Here’s why the downward-facing dog yoga pose is good for your back
05/20/2019 // Edsel Cook // Views

Perhaps the best-known and healthiest yoga pose is the downward-facing dog pose. It is one of the first asanas (poses) taught to beginners, and it remains popular even among veteran practitioners for its health benefits.

The downward-facing dog pose activates the bladder channel, the longest acupuncture meridian in the body. Activating the channel improves the flow of qi through associated organs.

The bladder channel runs along the length of the back. Stretching from the inner eye to the pinkie toe, the bladder channel has a whopping 67 different acupuncture points distributed across its length.

The bladder channel serves as the first line of defense against cold, microbes, pollen, wind, and other external factors that cause disease. Acupuncture points along this channel are often activated to improve the immune system and treat the symptoms of cold and flu. (Related: Exercise doesn’t need a prescription: It can reduce Parkinson’s disease, even delay its progression.)

Yoga's iconic downward-facing dog pose activates the vital bladder channel

When a person performs the downward-facing dog pose, he or she causes the bladder channel to elongate. This elongation enables flow and strengthens the body's primary defense mechanism.

Activating the bladder channel boosts the immune system that protects against infection. It also helps reduce pain experienced by parts of the body located along its route.

The downward-facing dog pose can alleviate headaches, pain in the neck and back, injured hamstring and calf muscles, and foot pain. Its effects are similar to acupuncture stimulation of the pressure points, but it does not require the use of needles.


Furthermore, the Bladder channel also has the Back Shu points. These points are responsible for the transportation of blood, fluids, qi, and other important substances to the organs associated with them. Activating these points enhances the performance of various organs.

One yoga asana activates all of the Back Shu acupuncture pressure points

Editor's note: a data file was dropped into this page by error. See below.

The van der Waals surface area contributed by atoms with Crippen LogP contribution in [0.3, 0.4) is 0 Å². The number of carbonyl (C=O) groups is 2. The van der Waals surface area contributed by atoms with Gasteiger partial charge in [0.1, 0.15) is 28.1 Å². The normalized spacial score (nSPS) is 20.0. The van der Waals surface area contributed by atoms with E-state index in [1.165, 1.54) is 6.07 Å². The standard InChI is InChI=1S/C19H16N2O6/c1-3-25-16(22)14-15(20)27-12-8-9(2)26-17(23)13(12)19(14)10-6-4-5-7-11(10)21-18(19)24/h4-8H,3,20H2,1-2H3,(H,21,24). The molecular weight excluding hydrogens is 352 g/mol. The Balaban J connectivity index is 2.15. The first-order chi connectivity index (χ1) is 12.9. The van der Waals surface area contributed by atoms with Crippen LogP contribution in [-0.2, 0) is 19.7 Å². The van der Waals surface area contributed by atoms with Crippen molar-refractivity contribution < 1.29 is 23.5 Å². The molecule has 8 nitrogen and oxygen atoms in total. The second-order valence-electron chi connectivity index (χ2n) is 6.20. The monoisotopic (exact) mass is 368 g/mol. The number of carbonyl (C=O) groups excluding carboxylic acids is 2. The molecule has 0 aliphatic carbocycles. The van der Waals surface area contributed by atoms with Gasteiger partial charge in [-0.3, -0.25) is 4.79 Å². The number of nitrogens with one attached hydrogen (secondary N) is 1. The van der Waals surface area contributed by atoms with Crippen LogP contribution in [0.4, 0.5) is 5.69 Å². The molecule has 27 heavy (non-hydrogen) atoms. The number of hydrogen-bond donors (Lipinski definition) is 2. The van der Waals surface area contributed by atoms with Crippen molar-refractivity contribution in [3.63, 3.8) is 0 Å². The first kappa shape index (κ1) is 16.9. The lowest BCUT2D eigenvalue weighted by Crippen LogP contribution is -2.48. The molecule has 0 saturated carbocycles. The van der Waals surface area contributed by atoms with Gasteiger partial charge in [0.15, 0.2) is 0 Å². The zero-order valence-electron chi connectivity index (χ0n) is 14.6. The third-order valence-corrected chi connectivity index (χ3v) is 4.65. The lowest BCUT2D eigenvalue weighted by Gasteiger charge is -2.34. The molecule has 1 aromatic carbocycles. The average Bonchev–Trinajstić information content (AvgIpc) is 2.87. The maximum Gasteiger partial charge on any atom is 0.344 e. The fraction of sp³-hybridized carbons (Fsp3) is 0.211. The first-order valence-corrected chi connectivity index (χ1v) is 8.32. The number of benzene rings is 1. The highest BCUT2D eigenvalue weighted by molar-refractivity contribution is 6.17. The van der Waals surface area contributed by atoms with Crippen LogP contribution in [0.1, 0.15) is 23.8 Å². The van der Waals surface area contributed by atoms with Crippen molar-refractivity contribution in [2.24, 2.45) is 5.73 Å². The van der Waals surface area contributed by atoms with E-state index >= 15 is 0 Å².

Acupuncture practitioners use Back Shu points in two ways. First, they use it to evaluate the condition of the patient. A practitioner would check the Back Shu points for tenderness or to see if any are abnormally raised or depressed.

If a point exhibits any of those conditions, it means that the organ connected to it is unwell. Once the diagnosis is complete, an acupuncture practitioner would then apply needles to the appropriate Back Shu point, thereby improving the state of the organ.

Back Shu points are also used in the treatment of chronic conditions that are not caused by a serious injury. Some of these conditions are anxiety, asthma, incontinence, insomnia, irritable bowel syndrome, migraines, and irregular menstruation. Using acupuncture treatment on Back Shu points is considered to be the most straightforward way of treating a particular organ.

Back Shu points are also used to alleviate problems with sensory organs because each major organ system is associated with a sensory organ. For example, the liver is associated with the eyes and the spleen is associated with the tongue.

Assuming the downward-facing dog pose is a good way to improve the flow of qi throughout the Bladder channel. Doing so would also stimulate the Back Shu points, which, in turn, would benefit the various organs associated with those points.

Sources include:

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